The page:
The Ørestad Islands
Øerne i Ørestad (The Ørestad Islands) have provided a vital contribution to Sivegade. The islands spread across the width of its canal, creating both elegant short cuts and new public space.
Ørestad is really taking shape: buildings, roads, metro, shops, schools and everything else a town needs, have sprung up. Now that the big picture is in place, it is time to cultivate some urban life in Ørestad, and create inviting public spaces for people to play or spend some time in. A city is not only about buildings. It is totally about the life that sprouts up among them.
City life in Sivegade gets a helping hand
With the project competition, "Byrum for livet" ("Public Spaces for Life") it was the turn of Ørestad City's Sivegade to get a city life-generating boost. Sivegade follows the Metro's overhead railway and extends from Vejlands Allé to Arne Jacobsens Allé. The district includes Sivegade itself, a canal and an area beneath the Metro's overhead railway.
Open Research Team (ORT) won the contest with their "Øerne i Ørestad" proposal. Like ripples in the water, the islands spread out over the canal, creating life both along its banks and across it.
Go island hopping for wildlife, fun and culture
The islands consist of three, round, wooden structures, which serve as elegant short cuts, while at the same time creating fun meeting places and new spaces for city life. The islands are located opposite Bjerget, Ørestad Bypark and Ørestad High School. Each island possesses its own special focus and functions, but all three share the same basic concept: to create a space, where the elements of play, culture and nature become an integral part of people's day-to-day lives.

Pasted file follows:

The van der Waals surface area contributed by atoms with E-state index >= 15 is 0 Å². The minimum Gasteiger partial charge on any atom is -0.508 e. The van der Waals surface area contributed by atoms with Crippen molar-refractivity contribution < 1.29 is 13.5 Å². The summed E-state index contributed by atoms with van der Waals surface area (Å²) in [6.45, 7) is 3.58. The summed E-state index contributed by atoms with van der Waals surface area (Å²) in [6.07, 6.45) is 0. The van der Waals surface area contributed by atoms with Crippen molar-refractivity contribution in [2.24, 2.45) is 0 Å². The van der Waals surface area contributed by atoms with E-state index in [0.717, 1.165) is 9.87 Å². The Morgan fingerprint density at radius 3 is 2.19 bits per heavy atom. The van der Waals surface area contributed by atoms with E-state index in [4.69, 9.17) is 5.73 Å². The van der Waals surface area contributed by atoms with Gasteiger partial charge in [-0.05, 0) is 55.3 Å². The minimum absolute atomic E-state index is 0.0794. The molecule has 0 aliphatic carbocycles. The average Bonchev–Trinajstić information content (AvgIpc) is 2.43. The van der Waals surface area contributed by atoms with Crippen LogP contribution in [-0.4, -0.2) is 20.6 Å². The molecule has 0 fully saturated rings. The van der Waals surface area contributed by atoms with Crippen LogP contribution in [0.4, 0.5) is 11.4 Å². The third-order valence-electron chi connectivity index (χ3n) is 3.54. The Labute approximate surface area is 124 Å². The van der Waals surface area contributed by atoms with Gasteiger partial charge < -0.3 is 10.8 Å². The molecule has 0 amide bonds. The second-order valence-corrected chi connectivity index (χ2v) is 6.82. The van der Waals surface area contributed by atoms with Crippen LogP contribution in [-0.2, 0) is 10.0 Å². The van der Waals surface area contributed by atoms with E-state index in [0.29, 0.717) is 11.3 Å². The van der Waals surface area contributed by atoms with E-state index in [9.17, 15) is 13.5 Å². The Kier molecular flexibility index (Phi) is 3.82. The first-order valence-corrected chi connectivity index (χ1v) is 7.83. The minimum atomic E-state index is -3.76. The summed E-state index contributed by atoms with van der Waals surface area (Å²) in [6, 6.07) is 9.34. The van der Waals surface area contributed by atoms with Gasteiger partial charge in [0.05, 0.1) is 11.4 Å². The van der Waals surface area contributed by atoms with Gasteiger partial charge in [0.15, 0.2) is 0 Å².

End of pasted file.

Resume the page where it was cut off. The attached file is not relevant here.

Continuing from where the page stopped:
The three islands
On the island opposite Bjerget, you can relax on benches, maybe with a cup of coffee from the newly opened café, FoodShop no. 55. Water lilies, bird houses on poles and floating vegetation attract birds and small animals, giving the island a real buzz.
The island opposite Byparken provides particularly low access to the water. From here you can skate in the winter and launch boats in summer. The island has a stage and power supply, so it can be used for entertainment.
The southernmost island is located near Ørestad High School, Ørestad School and the newly opened library. These institutions can make use of the island's decks as outdoor classrooms. There is also a small lookout tower, which allows children and adults to clamber up and get a view of the canal.
"Lille Arne" and the islands
In 2013 Øerne i Ørestad won "Lille Arne", a prize awarded by the Copenhagen division of the Danish Architects' Association. The jury emphasised the project's simple, yet effective approach. "The three Ørestad islands could easily have been located somewhere else and worked perfectly well. But, placed as they are, like bridges across the long, north-south flowing canal beneath the metro line, the islands scatter magic dust over the space under the overhead railway. It has never been done before with the same simple, functional, obvious approach."
Find books in DAC& BOOKS/SHOP
Building from Waste: Recovered Materials in Architecture and ConstructionDirk E. Hebel, Felix Heisel, Marta H. Wisniewska DKR 599,00
Last updated Thursday, July 10, 2014